The Blue Pill virtualization attack: Virtual machine malware

Much ado was made of the demonstration of the Blue Pill attack on Windows Vista at Black Hat this year. Security expert Kevin Beaver analyzes the exploit. Find out how the attack worked and whether you should care about it.

A Blue Pill has been stirring up talk lately about the hardening of Windows Vista. No, I'm not talking about Viagra. Rather, security researcher Joanna Rutkowska's Blue Pill attack, a malware exploit introduced recently that has gotten the attention of Microsoft and the security community. So, what exactly is this exploit and what can be done about it? Read on.

It used to be that researchers and attackers were looking at Windows exploits at a much higher level. Null sessions, weak share permissions, Registry hacking and password cracking were the bomb a few years back. Now, with the Blue Pill attack -- and arguably many more to come -- Microsoft is seeing that interested parties in the security community are taking things up a few notches.

The Blue Pill exploit code -- which bypasses Microsoft's digital signature protection for kernel mode drivers -- relies on a set of extensions in the Advanced Micro Devices Inc. (AMD) new 64-bit AMD Athlon processors called Secure Virtual Machine (SVM). With SVM, software developers are able to manipulate processor registers, interrupts, input/output and so on for virtual machine functionality at the hardware level. Ah, the sweet memories of assembly language programming are coming back! The Blue Pill attack itself manipulates kernel mode memory paging and the VMRUN and related SVM instructions that control the interaction between the host (hypervisor) and guest (virtual machine). This permits undetected, on-the-fly placement of the host operating system in its own secure virtual machine allowing for complete control of the system including manipulation by other malware. That's it in a nutshell.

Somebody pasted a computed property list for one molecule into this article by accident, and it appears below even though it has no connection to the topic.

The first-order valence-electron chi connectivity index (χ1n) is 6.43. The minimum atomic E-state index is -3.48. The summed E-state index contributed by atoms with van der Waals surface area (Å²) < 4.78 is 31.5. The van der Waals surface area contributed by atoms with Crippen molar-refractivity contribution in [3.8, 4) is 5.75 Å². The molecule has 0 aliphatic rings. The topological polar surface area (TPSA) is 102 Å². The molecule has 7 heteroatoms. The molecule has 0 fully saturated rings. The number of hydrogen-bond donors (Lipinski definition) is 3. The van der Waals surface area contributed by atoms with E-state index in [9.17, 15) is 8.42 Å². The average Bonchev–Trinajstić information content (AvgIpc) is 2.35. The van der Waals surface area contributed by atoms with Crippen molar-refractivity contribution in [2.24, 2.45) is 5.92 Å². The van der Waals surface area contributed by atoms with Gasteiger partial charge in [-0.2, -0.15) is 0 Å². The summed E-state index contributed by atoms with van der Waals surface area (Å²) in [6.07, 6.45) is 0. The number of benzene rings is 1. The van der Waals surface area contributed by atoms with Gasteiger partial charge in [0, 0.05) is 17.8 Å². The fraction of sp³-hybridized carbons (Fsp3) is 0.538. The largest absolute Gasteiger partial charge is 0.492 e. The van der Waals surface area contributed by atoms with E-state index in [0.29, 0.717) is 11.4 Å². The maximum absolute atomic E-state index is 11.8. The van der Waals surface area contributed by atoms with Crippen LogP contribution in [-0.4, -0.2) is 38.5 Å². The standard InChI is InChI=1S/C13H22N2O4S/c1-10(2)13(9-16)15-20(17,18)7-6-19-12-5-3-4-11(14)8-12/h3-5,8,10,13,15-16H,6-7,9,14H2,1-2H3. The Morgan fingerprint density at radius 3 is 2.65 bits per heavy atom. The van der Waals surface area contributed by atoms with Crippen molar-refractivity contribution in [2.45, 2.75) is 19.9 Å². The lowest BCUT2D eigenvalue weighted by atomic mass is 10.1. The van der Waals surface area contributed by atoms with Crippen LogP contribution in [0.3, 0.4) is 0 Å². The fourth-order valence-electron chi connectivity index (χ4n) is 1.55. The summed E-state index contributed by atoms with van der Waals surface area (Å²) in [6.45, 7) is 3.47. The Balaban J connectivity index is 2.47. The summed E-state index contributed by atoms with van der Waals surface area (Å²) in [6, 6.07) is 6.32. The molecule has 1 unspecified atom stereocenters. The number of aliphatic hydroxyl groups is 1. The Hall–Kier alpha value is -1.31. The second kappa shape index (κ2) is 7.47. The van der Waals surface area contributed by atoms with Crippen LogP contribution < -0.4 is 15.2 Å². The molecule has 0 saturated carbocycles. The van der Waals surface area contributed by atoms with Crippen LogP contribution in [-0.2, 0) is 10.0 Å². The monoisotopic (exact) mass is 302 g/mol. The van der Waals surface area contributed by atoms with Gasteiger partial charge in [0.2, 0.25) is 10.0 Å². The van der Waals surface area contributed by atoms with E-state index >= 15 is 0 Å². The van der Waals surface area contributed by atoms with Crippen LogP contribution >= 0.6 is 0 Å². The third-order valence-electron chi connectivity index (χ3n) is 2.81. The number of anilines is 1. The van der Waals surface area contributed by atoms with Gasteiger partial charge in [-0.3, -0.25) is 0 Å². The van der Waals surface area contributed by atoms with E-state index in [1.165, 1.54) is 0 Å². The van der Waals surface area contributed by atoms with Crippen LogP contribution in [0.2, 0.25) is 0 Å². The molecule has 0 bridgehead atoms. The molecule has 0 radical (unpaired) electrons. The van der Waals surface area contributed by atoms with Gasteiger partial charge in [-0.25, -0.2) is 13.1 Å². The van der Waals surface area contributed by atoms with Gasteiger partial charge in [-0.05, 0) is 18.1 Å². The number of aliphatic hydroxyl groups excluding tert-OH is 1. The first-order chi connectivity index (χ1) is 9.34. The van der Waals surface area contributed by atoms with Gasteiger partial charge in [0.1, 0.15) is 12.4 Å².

All in all, the Blue Pill discovery is fascinating. Certainly a lot of smart minds are thinking of ways that hardware and software can be manipulated to keep software vendors and processor manufacturers on their toes (Intel included, since this type of attack could affect its virtualization technology, too). Obviously, Microsoft, AMD and the anti-malware vendors still have some work to do, and undoubtedly there will be more virtualization hacks.

End of our virtual worlds?

Should you avoid the 64-bit AMD processors that support SVM? Do you disable SVM in your systems' BIOS? Do you stay away from virtualization technologies altogether? Do you not deploy Vista? Do you wait until your anti-malware vendor comes up with a solution?

The simple answer to all those questions is a resounding no. First of all, the Blue Pill attack is more of a proof of concept that operating systems are never going to be completely bulletproof -- at least not as long as humans are involved. Furthermore, a lot of things have to fall into place in just the right fashion (including administrator-level access) for the Blue Pill exploit to even be possible.

I think we've got much bigger problems to be worried about than a malware weakness affecting a pre-release version of an operating system written for one specific processor architecture that requires administrator access, and won't even survive a reboot! If we can ever get past human laziness and oversight leading to default OS configurations, weak passwords, missing patches, minimal file access controls, Web applications that don't validate input and so on, then (and only then) should we worry about security flaws such as this one making a huge impact in our environments. It's a hard pill to swallow, but we've got to fix the basics first if security's ever going to be improved.

About the author:
Kevin Beaver, an independent information security consultant and expert witness with Atlanta-based Principle Logic, LLC, spent six long years obtaining his degree in computer engineering, which included a lot of Blue Pill-like bit and byte manipulation. He has more than 18 years of experience in IT and specializes in performing information security assessments regarding compliance and IT governance. Kevin has written six books, including Hacking For Dummies (Wiley), Hacking Wireless Networks For Dummies, and The Practical Guide to HIPAA Privacy and Security Compliance (Auerbach). He can be reached at kbeaver@principlelogic.com.

This was first published in October 2006

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